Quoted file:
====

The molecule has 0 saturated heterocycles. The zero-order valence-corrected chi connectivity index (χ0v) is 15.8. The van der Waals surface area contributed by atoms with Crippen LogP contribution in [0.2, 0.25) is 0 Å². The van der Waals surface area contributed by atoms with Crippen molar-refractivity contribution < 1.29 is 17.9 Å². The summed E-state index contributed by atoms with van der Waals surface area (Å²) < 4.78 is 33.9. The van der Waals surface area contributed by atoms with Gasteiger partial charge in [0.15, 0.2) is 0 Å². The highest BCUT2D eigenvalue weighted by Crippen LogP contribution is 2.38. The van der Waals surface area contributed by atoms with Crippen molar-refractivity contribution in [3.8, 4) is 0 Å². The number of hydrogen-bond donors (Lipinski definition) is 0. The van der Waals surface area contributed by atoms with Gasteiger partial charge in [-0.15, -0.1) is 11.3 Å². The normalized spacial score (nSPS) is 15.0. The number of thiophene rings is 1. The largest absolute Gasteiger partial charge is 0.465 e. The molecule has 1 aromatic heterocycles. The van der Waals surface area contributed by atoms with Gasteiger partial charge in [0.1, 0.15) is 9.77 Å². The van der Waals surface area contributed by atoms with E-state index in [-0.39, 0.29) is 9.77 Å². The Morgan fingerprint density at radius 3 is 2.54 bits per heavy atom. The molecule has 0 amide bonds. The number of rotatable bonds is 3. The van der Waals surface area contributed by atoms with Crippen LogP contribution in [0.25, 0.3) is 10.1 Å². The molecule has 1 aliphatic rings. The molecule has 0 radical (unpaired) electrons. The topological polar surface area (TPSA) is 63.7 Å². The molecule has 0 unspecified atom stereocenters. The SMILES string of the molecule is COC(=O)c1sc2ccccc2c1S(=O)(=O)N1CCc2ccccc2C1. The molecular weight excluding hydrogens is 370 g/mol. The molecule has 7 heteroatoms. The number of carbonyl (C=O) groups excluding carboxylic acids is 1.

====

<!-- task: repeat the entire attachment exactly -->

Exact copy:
The molecule has 0 saturated heterocycles. The zero-order valence-corrected chi connectivity index (χ0v) is 15.8. The van der Waals surface area contributed by atoms with Crippen LogP contribution in [0.2, 0.25) is 0 Å². The van der Waals surface area contributed by atoms with Crippen molar-refractivity contribution < 1.29 is 17.9 Å². The summed E-state index contributed by atoms with van der Waals surface area (Å²) < 4.78 is 33.9. The van der Waals surface area contributed by atoms with Gasteiger partial charge in [0.15, 0.2) is 0 Å². The highest BCUT2D eigenvalue weighted by Crippen LogP contribution is 2.38. The van der Waals surface area contributed by atoms with Crippen molar-refractivity contribution in [3.8, 4) is 0 Å². The number of hydrogen-bond donors (Lipinski definition) is 0. The van der Waals surface area contributed by atoms with Gasteiger partial charge in [-0.15, -0.1) is 11.3 Å². The normalized spacial score (nSPS) is 15.0. The number of thiophene rings is 1. The largest absolute Gasteiger partial charge is 0.465 e. The molecule has 1 aromatic heterocycles. The van der Waals surface area contributed by atoms with Gasteiger partial charge in [0.1, 0.15) is 9.77 Å². The van der Waals surface area contributed by atoms with E-state index in [-0.39, 0.29) is 9.77 Å². The Morgan fingerprint density at radius 3 is 2.54 bits per heavy atom. The molecule has 0 amide bonds. The number of rotatable bonds is 3. The van der Waals surface area contributed by atoms with Crippen LogP contribution in [0.25, 0.3) is 10.1 Å². The molecule has 1 aliphatic rings. The molecule has 0 radical (unpaired) electrons. The topological polar surface area (TPSA) is 63.7 Å². The molecule has 0 unspecified atom stereocenters. The SMILES string of the molecule is COC(=O)c1sc2ccccc2c1S(=O)(=O)N1CCc2ccccc2C1. The molecular weight excluding hydrogens is 370 g/mol. The molecule has 7 heteroatoms. The number of carbonyl (C=O) groups excluding carboxylic acids is 1.